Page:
Company director fraud

Company Director FraudDirector stealing your cash?

Are you the victim of company director fraud? If you've invested in a start-up company that seems to be really good but your investments are going nowhere, it could be because the company directors are living the high life on your money. Here's how to spot the warning signs of company director fraud.

What is company director fraud?

Director fraud is where a director of a company takes investors' funds and uses them for personal gain, instead of using the funds to grow or run the business. It may also be called director theft or misappropriation of funds.

It's a criminal offence for a director of a company to misuse investors' money for personal gain. When this happens, investors can lose some or all of their investment.

Warning signs of director fraud

Here are some things to look for that may indicate something is not right with the company you have invested in:

  • The company continually raises funds but it's not clear what the funds are being used for or there is nothing to show for its expenses.
  • The company does not release updates on their exploration or research and development (R&D) activity.
  • The company is paying large consulting or service fees to related parties.
  • The company's accounts have significant unexplained or unusual expenses.
  • The company has taken on loans, asset sales or purchase agreements with related parties where there is no clear business purpose or benefit.

Case study: Tamir loses money through director fraud

mature man looking disappointed

Retiree Tamir was told by a friend, over a game of golf, about a company called Artificial Organ Technologies that was looking for investors. The company says it's developing a new type of artificial heart. Tamir visited the company's website and read about their research and development activities, their goals and estimated time frames for a return on investment. He called his broker and asked him to purchase $20,000 of Artificial Organ Technologies shares on behalf of his SMSF.

Six months later, Tamir's broker called him to tell him that the company had been placed into administration and that one of the founding directors was being investigated for company fraud. The director had been using investors' funds to renovate his mansion and live an extravagant lifestyle. The broker said investors would be unlikely to get back any of their money.

If Tamir had done more research including a company director search on the ASIC website, he would have discovered that the director in question had been involved in two other failed research and development companies.

The accounts of Artificial OrganTechnologies showed large deductions for directors' fees and unusual expenses, but nothing for research and development.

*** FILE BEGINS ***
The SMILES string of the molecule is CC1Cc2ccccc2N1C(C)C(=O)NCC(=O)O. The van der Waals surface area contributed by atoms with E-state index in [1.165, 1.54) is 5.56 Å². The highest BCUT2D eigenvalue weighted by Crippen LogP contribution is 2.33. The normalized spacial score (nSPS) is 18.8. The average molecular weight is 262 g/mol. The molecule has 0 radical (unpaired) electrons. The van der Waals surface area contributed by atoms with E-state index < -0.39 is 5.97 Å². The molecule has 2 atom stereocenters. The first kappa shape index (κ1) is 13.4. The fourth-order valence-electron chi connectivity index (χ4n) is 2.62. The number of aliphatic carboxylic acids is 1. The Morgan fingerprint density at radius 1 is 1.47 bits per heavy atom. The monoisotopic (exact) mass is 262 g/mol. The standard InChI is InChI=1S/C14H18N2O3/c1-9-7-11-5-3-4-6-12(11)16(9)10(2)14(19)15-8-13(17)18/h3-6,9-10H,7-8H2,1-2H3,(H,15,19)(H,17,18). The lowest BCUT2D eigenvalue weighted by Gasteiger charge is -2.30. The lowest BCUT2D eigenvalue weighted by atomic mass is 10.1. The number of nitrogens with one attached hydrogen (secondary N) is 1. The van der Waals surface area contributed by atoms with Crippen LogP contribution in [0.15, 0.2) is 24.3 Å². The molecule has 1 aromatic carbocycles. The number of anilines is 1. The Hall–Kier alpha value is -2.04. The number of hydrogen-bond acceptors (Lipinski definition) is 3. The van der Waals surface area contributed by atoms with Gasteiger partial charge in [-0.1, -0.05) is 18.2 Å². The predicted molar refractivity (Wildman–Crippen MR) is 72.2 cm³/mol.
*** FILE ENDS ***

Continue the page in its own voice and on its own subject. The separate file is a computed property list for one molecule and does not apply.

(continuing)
Tamir's SMSF has other assets, so he didn't lose everything, but it will affect how long his retirement income lasts. Tamir's learned a valuable lesson and has asked his broker to research and recommend some reputable medical research companies for him to invest in.

How to protect your investments

Before you invest

Before you decide to invest in a company, there are some things you can do to minimise your risks:

  • If the company is issuing new shares on the market, read the prospectus carefully.
  • Research the company's business and the directors (including other directorships they hold or have held). Search ASIC's professional registers and check the list of companies you should not deal with.
  • Read the company's financial statements and remuneration report.
  • If the investment was recommended to you, find out if the person making the recommendation is personally involved in the company, or will receive any benefit if you invest.
  • Seek independent professional advice if you're not sure.

See choosing shares to buy for more information on researching companies.

After you've invested

When you've invested money in a business, it's important to keep track of your investment. Here are some ways you can monitor the company's progress:

  • Read the company's annual report.
  • Check for any continuous disclosure announcements to identify red flags.
  • Attend the company's annual general meeting to ask the directors questions.

Find out the other things you can do to keep track of your investments.

What to do if you are a victim of director fraud

If you think a company director is defrauding investors by using company funds for personal gain, you can report it to your local police or major fraud squad in your state.

You can also report misconduct to ASIC. See ASIC's running of companies webpage for more information.

What is illegal phoenix activity?

Illegal phoenix activity occurs when a director of a company that can't pay its debts transfers the company's assets to a new company for little or no payment. Directors take this illegal action to avoid paying creditors of the old company when it is liquidated.  Find out more about illegal phoenix activity on the ASIC website.

ASIC takes action on company director fraud

ASIC investigates allegations of fraud against company directors and prosecutes offenders where there is evidence of wrongdoing.  ASIC media releases outline the latest court actions against directors.

Director fraud occurs where a director of a company uses investors' funds for personal gain. You can't prevent this crime from happening but you can minimise your chance of loss by researching the company before and after you invest.

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Last updated: 24 Oct 2018